Democrats Demand Subpoena of Documents on Trump Business Profits
Marking the year anniversary of Donald Trump’s press conference as president-elect in which he laid out plans to put his business empire in a family trust, Democrats on the House oversight panel on Thursday demanded that the committee chairman subpoena documents from the Trump Organization.
In a letter and accompanying video addressed to Rep. Trey Gowdy, R-S.C., the 17 Democrats on the House Oversight and Government Reform Committee said, “Over the past year, President Trump and his attorneys have stalled virtually any credible oversight, and unfortunately our committee has done nothing to push back on these efforts, press for answers to these questions, or obtain documents that would assist our efforts to carry out our duties under the Constitution to act as an independent check on the president and the executive branch.”
In asking Gowdy to sign off on a subpoena, the Democrats led by ranking member Rep. Elijah Cummings, D-Md., said, “There is no longer any reason for the Trump Organization to continue defying our committee’s request for documents and a briefing.”
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Lawsuits by lawmakers, state attorneys general, transparency nonprofits and restauranteurs competing against the Trump International Hotel in Washington have charged that the president maintaining his business holdings while in office violates the Constitution’s Emoluments Clause that restricts accepting gifts from foreigners. The General Services Administration declined to challenge Trump’s continued stake in the hotel he leases from the federal government, and the lawsuits have not succeeded so far.
Trump’s private attorney Sheri Dillon, a partner at the Washington office of Morgan Lewis, said at the 2017 presser that “the Constitution does not require President-elect Trump to do anything here. But, just like with conflicts of interest, he wants to do more than what the Constitution requires.”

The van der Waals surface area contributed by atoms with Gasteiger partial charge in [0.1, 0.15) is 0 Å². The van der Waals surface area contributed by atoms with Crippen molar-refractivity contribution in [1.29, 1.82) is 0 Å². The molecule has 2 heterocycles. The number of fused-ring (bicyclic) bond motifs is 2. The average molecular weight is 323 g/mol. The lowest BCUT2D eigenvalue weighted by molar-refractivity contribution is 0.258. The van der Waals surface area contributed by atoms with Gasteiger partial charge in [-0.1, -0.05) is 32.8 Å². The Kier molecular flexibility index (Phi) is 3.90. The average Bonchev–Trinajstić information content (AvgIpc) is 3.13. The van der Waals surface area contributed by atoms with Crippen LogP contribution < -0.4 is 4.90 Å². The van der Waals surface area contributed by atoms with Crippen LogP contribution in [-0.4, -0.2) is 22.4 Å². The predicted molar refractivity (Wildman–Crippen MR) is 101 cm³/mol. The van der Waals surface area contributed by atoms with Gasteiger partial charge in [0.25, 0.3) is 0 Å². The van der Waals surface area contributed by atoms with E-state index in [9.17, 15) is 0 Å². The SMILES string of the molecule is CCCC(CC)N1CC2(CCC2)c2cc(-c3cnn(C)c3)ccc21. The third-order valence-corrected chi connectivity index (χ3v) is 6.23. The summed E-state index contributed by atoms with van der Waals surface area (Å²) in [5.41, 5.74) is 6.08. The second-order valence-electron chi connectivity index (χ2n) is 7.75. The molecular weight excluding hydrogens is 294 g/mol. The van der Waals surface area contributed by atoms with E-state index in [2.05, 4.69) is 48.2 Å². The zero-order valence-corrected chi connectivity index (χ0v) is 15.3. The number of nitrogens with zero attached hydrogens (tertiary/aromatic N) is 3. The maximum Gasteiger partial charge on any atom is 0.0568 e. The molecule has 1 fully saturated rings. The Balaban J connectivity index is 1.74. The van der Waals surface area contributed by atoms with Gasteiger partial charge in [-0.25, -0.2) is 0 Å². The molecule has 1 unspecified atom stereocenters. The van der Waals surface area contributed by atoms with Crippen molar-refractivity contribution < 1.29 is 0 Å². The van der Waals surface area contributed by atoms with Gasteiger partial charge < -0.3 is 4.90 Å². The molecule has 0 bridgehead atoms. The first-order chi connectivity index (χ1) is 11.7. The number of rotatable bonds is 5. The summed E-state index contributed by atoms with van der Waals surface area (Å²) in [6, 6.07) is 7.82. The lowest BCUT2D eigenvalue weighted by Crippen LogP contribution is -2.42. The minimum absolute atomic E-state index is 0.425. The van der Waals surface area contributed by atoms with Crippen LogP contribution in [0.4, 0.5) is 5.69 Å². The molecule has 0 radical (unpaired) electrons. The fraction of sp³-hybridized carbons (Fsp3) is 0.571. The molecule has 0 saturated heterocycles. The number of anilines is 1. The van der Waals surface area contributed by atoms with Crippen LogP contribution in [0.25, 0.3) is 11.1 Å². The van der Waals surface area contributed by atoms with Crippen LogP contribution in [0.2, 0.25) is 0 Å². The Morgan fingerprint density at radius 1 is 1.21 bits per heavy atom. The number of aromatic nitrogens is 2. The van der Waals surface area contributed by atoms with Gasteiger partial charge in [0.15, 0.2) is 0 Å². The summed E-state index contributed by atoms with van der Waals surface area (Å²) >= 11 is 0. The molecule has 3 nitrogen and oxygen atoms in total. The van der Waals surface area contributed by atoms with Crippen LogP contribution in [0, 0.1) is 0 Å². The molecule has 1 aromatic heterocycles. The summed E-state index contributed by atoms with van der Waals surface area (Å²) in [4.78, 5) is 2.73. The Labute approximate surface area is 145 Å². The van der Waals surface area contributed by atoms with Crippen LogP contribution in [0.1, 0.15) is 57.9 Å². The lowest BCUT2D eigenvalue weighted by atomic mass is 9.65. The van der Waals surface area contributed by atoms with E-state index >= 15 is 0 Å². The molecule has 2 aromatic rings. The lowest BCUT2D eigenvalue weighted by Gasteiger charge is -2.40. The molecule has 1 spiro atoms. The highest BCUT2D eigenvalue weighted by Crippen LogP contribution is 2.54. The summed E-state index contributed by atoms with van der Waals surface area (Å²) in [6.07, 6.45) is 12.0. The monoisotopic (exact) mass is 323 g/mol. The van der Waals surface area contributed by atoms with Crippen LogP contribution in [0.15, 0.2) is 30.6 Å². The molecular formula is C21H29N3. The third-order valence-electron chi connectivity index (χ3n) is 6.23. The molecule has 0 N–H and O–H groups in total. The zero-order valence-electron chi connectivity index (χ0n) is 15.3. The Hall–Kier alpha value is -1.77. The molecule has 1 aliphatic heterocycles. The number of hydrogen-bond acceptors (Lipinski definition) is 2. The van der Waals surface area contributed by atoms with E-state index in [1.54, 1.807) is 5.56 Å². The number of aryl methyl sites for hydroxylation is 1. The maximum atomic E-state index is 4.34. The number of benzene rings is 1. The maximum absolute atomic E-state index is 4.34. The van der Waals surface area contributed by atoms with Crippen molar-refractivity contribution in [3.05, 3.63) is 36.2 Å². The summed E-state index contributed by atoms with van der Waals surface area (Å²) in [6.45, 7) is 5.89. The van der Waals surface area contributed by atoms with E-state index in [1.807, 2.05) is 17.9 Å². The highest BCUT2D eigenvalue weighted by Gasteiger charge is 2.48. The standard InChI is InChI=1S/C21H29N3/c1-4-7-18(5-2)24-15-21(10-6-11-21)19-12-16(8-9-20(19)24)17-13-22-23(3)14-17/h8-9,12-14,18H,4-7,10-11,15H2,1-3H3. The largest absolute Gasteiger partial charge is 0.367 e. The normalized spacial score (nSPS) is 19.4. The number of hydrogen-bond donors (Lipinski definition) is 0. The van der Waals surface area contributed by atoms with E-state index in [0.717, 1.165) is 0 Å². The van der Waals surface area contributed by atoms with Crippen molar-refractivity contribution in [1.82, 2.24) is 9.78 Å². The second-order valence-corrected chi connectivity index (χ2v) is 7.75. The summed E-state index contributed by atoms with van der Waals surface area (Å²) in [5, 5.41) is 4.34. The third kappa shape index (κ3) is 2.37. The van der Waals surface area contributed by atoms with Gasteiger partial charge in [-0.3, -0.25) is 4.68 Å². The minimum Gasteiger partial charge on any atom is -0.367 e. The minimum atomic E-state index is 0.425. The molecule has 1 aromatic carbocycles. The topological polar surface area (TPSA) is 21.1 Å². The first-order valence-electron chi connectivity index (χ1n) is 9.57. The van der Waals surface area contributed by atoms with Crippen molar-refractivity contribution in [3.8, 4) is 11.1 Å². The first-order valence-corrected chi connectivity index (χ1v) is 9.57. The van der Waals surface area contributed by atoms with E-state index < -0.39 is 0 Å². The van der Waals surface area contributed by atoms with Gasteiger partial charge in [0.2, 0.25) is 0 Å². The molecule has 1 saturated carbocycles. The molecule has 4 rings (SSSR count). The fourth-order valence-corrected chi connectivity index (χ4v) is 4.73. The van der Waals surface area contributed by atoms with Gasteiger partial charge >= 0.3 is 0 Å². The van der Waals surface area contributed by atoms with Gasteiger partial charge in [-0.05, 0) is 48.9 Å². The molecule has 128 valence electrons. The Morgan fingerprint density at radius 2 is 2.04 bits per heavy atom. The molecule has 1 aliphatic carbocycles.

She spoke in front of vast stacks of what appeared to be legal documents related to disclosures of Trump’s holdings, but none were ever turned over to Congress after a request. The Trump team later confirmed to inquiring reporters that the stacks “were visual aids.”
Last April, then-Oversight chairman Rep. Jason Chaffetz, R-Utah, who since retired, agreed to request documents from the Trump Organization. But what was received, the Democrats noted in their letter, was an eight-page pamphlet and an email. The Trump hoteliers argued that “putting forth a policy that requires all guests to identify themselves would impede upon personal privacy and diminish the guest experience of our brand.” They said the Trump Organization would not comply with the request until 2018.
The Democrats’ video showcases familiar criticisms of Trump’s ethics decisions by former Office of Government Ethics Director Walter Shaub, former Obama administration White House counsel Norm Eisen and former George W. Bush administration ethics adviser Richard Painter, all of whom have appeared frequently on CNN and MSNBC.
The Democrats are asking that Gowdy sign a subpoena demanding all documents relating to the process by which payments from foreign governments or foreign government-owned entities are identified; the process or formula by which the profits from such payments are calculated; the manner in which those profits are donated to the U.S. Treasury; how details about the amount of profits identified and donated to the Treasury are tracked or publicly reported; and whether the Trump Organization, President Trump, or his trust plans to claim donations to the U.S. Treasury as a gift for tax deduction purposes.
In addition, they seek documents showing which specific entities within the Trump Organization have donated or will be donating profits derived from foreign government sources.
“If you decline to issue this subpoena,” their letter said, “then we respectfully request that you allow all committee members to vote on a motion for a subpoena at our next regularly scheduled business meeting.”
Gowdy’s staff did not respond to Government Executive’s requests for comment by publication time.